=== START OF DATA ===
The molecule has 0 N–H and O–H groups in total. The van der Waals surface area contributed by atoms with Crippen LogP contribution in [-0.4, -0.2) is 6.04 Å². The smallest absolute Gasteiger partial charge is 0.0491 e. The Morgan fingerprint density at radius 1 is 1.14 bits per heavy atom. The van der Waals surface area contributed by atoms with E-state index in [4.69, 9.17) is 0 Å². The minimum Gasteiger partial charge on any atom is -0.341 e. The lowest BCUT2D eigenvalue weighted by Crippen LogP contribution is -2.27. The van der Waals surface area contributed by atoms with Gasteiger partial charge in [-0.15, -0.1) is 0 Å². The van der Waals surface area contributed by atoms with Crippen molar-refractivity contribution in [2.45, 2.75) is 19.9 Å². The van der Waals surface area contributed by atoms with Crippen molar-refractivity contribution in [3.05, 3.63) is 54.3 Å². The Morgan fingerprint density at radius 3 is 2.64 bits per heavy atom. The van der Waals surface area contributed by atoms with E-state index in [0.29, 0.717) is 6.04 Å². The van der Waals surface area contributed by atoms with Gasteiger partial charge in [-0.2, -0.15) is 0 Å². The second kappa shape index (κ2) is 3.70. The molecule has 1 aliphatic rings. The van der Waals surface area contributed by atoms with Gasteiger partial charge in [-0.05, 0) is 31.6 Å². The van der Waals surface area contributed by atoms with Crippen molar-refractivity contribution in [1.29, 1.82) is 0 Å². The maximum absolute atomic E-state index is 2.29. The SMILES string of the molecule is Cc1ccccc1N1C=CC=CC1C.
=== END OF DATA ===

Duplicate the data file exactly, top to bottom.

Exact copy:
The molecule has 0 N–H and O–H groups in total. The van der Waals surface area contributed by atoms with Crippen LogP contribution in [-0.4, -0.2) is 6.04 Å². The smallest absolute Gasteiger partial charge is 0.0491 e. The Morgan fingerprint density at radius 1 is 1.14 bits per heavy atom. The van der Waals surface area contributed by atoms with E-state index in [4.69, 9.17) is 0 Å². The minimum Gasteiger partial charge on any atom is -0.341 e. The lowest BCUT2D eigenvalue weighted by Crippen LogP contribution is -2.27. The van der Waals surface area contributed by atoms with Gasteiger partial charge in [-0.15, -0.1) is 0 Å². The van der Waals surface area contributed by atoms with Crippen molar-refractivity contribution in [2.45, 2.75) is 19.9 Å². The van der Waals surface area contributed by atoms with Crippen molar-refractivity contribution in [3.05, 3.63) is 54.3 Å². The Morgan fingerprint density at radius 3 is 2.64 bits per heavy atom. The van der Waals surface area contributed by atoms with E-state index in [0.29, 0.717) is 6.04 Å². The van der Waals surface area contributed by atoms with Gasteiger partial charge in [-0.2, -0.15) is 0 Å². The second kappa shape index (κ2) is 3.70. The molecule has 1 aliphatic rings. The van der Waals surface area contributed by atoms with Gasteiger partial charge in [-0.05, 0) is 31.6 Å². The van der Waals surface area contributed by atoms with Crippen molar-refractivity contribution in [1.29, 1.82) is 0 Å². The maximum absolute atomic E-state index is 2.29. The SMILES string of the molecule is Cc1ccccc1N1C=CC=CC1C.